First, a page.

In the case of consent decrees that are already being enforced, Sessions would need buy-in from the judges who approved the agreements to enact changes — a difficult, though not insurmountable, task for government lawyers. In the case of cities where decrees have not yet been finalized, such as Baltimore, or cities where agreements to enter into decrees are still under discussion, such as Chicago, the Justice Department could have considerably more sway in impacting the outcome of the processes. In the case of future investigations, Sessions has already vowed to “pull back” on such inquiries.

During her six years as deputy chief in the Special Litigation Section of the Civil Rights Division, Christy E. Lopez led several of the Obama administration’s investigations into police departments and law enforcement agencies, including in Ferguson, Missouri, where she drafted a blistering and widely cited report on police and municipal court abuses and exploitation in St. Louis county.

Now a law professor at Georgetown University, Lopez told The Intercept that Sessions’s long history of challenging the propriety of consent decrees makes his memo particularly concerning. “Given Sessions’s skepticism of consent decrees, and frankly this entire administration’s skepticism of using the federal government to protect people’s rights and do good in the world,” she argued, it’s fair to view the memo as a signal of the administration’s intent to “second guess every single consent decree out there.” Where that will lead, Lopez said, remains to be seen.

“It doesn’t bode well for Chicago, obviously. It doesn’t bode well for Baltimore,” she explained. “What it means for the other decrees is really going to depend a lot on what judges do, whether they modify those decrees, and it’s going to depend on whether community groups intervene to try to enforce the decrees themselves, but it certainly signals that in the future, if a police department hasn’t done what it said it was going to do under consent decree and the monitor wants to call them on that, the DOJ is probably not going to have the monitor’s back.”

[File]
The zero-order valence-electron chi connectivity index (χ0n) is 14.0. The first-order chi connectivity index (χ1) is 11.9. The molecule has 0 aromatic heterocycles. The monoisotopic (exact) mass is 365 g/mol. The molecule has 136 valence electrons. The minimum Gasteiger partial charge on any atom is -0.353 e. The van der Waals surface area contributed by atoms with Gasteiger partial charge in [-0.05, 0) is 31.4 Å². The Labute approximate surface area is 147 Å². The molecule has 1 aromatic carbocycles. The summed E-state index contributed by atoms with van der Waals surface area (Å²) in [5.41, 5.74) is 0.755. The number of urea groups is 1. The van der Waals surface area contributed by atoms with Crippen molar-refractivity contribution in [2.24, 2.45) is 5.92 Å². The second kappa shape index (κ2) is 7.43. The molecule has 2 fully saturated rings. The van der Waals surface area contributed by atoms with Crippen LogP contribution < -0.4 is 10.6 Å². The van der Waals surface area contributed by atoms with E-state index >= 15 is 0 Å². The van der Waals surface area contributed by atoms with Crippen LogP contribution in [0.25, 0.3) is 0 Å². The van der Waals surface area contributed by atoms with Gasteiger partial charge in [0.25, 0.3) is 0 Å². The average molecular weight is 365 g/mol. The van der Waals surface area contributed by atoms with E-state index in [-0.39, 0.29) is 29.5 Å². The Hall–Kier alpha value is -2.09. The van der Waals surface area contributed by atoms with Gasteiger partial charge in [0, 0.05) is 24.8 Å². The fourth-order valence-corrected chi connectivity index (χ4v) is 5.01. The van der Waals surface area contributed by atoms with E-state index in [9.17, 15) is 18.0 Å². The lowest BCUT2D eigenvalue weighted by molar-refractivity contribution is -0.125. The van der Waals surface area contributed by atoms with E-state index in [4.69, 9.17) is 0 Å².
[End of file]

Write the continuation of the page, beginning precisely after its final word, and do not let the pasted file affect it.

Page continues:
Spanning departments large and small, several of the agreements hammered out in Obama’s second term took shape against a backdrop of historic protests that pushed the country’s deep divide over race and justice into the national spotlight. For many police reform advocates, the aggressive efforts at law enforcement accountability marked an overdue step in the right direction. For critics on the right, however, they were portrayed as an example of a broader anti-police sentiment sweeping the nation.

Trump echoed the latter position throughout his campaign and underscored the sentiment during his January 20 inauguration speech, when he vowed to end the country’s “dangerous anti-police atmosphere.” The president found an eager partner in Sessions, his choice for the nation’s most powerful law enforcement position. For years, the longtime Alabama lawmaker resisted the kind of institutional focus that became the hallmark of Obama’s Civil Rights Division investigations, instead taking the view that police abuses stem from “bad apples” rather than rotten departments and that federal investigations are bad for police morale.